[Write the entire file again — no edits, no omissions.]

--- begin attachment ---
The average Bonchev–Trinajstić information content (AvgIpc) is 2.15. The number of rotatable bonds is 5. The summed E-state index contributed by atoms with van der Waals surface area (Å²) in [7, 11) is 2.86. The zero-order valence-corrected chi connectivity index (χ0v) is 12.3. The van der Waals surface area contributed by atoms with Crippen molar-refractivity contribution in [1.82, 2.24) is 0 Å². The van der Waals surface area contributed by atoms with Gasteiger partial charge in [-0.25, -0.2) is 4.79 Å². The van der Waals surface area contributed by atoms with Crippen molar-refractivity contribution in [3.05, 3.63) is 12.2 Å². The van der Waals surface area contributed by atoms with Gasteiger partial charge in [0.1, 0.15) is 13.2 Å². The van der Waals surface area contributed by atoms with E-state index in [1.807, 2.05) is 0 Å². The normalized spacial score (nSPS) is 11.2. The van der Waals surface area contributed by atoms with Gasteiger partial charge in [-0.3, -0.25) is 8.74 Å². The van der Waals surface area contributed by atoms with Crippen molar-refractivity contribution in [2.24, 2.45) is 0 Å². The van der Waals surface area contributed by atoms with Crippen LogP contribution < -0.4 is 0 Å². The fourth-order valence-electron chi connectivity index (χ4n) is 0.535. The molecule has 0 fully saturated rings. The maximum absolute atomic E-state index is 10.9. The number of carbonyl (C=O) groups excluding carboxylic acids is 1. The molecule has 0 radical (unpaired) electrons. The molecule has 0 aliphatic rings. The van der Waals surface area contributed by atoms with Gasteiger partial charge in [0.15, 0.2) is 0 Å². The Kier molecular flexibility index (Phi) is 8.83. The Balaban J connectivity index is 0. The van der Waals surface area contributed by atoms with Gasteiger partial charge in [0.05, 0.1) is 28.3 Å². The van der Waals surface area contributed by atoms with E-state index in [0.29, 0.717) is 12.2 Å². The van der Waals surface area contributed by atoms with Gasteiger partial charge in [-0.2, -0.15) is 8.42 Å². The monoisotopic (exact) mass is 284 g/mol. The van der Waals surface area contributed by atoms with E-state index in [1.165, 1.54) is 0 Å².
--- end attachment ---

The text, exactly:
The average Bonchev–Trinajstić information content (AvgIpc) is 2.15. The number of rotatable bonds is 5. The summed E-state index contributed by atoms with van der Waals surface area (Å²) in [7, 11) is 2.86. The zero-order valence-corrected chi connectivity index (χ0v) is 12.3. The van der Waals surface area contributed by atoms with Crippen molar-refractivity contribution in [1.82, 2.24) is 0 Å². The van der Waals surface area contributed by atoms with Gasteiger partial charge in [-0.25, -0.2) is 4.79 Å². The van der Waals surface area contributed by atoms with Crippen molar-refractivity contribution in [3.05, 3.63) is 12.2 Å². The van der Waals surface area contributed by atoms with Gasteiger partial charge in [0.1, 0.15) is 13.2 Å². The van der Waals surface area contributed by atoms with E-state index in [1.807, 2.05) is 0 Å². The normalized spacial score (nSPS) is 11.2. The van der Waals surface area contributed by atoms with Gasteiger partial charge in [-0.3, -0.25) is 8.74 Å². The van der Waals surface area contributed by atoms with Crippen molar-refractivity contribution in [2.24, 2.45) is 0 Å². The van der Waals surface area contributed by atoms with Crippen LogP contribution < -0.4 is 0 Å². The fourth-order valence-electron chi connectivity index (χ4n) is 0.535. The molecule has 0 fully saturated rings. The maximum absolute atomic E-state index is 10.9. The number of carbonyl (C=O) groups excluding carboxylic acids is 1. The molecule has 0 radical (unpaired) electrons. The molecule has 0 aliphatic rings. The van der Waals surface area contributed by atoms with Gasteiger partial charge in [0.15, 0.2) is 0 Å². The Kier molecular flexibility index (Phi) is 8.83. The Balaban J connectivity index is 0. The van der Waals surface area contributed by atoms with Gasteiger partial charge in [0.05, 0.1) is 28.3 Å². The van der Waals surface area contributed by atoms with E-state index in [0.29, 0.717) is 12.2 Å². The van der Waals surface area contributed by atoms with Gasteiger partial charge in [-0.2, -0.15) is 8.42 Å². The monoisotopic (exact) mass is 284 g/mol. The van der Waals surface area contributed by atoms with E-state index in [1.165, 1.54) is 0 Å².